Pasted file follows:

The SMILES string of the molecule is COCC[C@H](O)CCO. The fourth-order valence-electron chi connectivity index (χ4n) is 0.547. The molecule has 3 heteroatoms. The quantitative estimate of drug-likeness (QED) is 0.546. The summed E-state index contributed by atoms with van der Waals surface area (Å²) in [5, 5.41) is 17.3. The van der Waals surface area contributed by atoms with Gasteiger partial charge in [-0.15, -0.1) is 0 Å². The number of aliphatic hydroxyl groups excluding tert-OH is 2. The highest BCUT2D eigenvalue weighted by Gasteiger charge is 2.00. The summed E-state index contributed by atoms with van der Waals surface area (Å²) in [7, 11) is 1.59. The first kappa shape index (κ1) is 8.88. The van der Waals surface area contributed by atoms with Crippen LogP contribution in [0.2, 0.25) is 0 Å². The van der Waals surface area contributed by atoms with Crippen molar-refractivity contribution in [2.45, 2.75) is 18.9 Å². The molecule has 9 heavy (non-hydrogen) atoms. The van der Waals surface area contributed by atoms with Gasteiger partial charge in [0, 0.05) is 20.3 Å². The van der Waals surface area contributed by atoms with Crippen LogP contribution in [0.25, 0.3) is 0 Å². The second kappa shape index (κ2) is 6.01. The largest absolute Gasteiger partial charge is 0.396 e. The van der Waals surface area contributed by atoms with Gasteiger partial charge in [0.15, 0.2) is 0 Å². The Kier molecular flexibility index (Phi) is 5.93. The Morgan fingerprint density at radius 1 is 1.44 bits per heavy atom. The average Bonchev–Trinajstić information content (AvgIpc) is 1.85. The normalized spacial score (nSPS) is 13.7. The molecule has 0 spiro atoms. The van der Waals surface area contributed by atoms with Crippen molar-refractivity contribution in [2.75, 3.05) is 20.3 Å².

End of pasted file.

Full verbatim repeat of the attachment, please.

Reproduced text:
The SMILES string of the molecule is COCC[C@H](O)CCO. The fourth-order valence-electron chi connectivity index (χ4n) is 0.547. The molecule has 3 heteroatoms. The quantitative estimate of drug-likeness (QED) is 0.546. The summed E-state index contributed by atoms with van der Waals surface area (Å²) in [5, 5.41) is 17.3. The van der Waals surface area contributed by atoms with Gasteiger partial charge in [-0.15, -0.1) is 0 Å². The number of aliphatic hydroxyl groups excluding tert-OH is 2. The highest BCUT2D eigenvalue weighted by Gasteiger charge is 2.00. The summed E-state index contributed by atoms with van der Waals surface area (Å²) in [7, 11) is 1.59. The first kappa shape index (κ1) is 8.88. The van der Waals surface area contributed by atoms with Crippen LogP contribution in [0.2, 0.25) is 0 Å². The van der Waals surface area contributed by atoms with Crippen molar-refractivity contribution in [2.45, 2.75) is 18.9 Å². The molecule has 9 heavy (non-hydrogen) atoms. The van der Waals surface area contributed by atoms with Gasteiger partial charge in [0, 0.05) is 20.3 Å². The van der Waals surface area contributed by atoms with Crippen LogP contribution in [0.25, 0.3) is 0 Å². The second kappa shape index (κ2) is 6.01. The largest absolute Gasteiger partial charge is 0.396 e. The van der Waals surface area contributed by atoms with Gasteiger partial charge in [0.15, 0.2) is 0 Å². The Kier molecular flexibility index (Phi) is 5.93. The Morgan fingerprint density at radius 1 is 1.44 bits per heavy atom. The average Bonchev–Trinajstić information content (AvgIpc) is 1.85. The normalized spacial score (nSPS) is 13.7. The molecule has 0 spiro atoms. The van der Waals surface area contributed by atoms with Crippen molar-refractivity contribution in [2.75, 3.05) is 20.3 Å².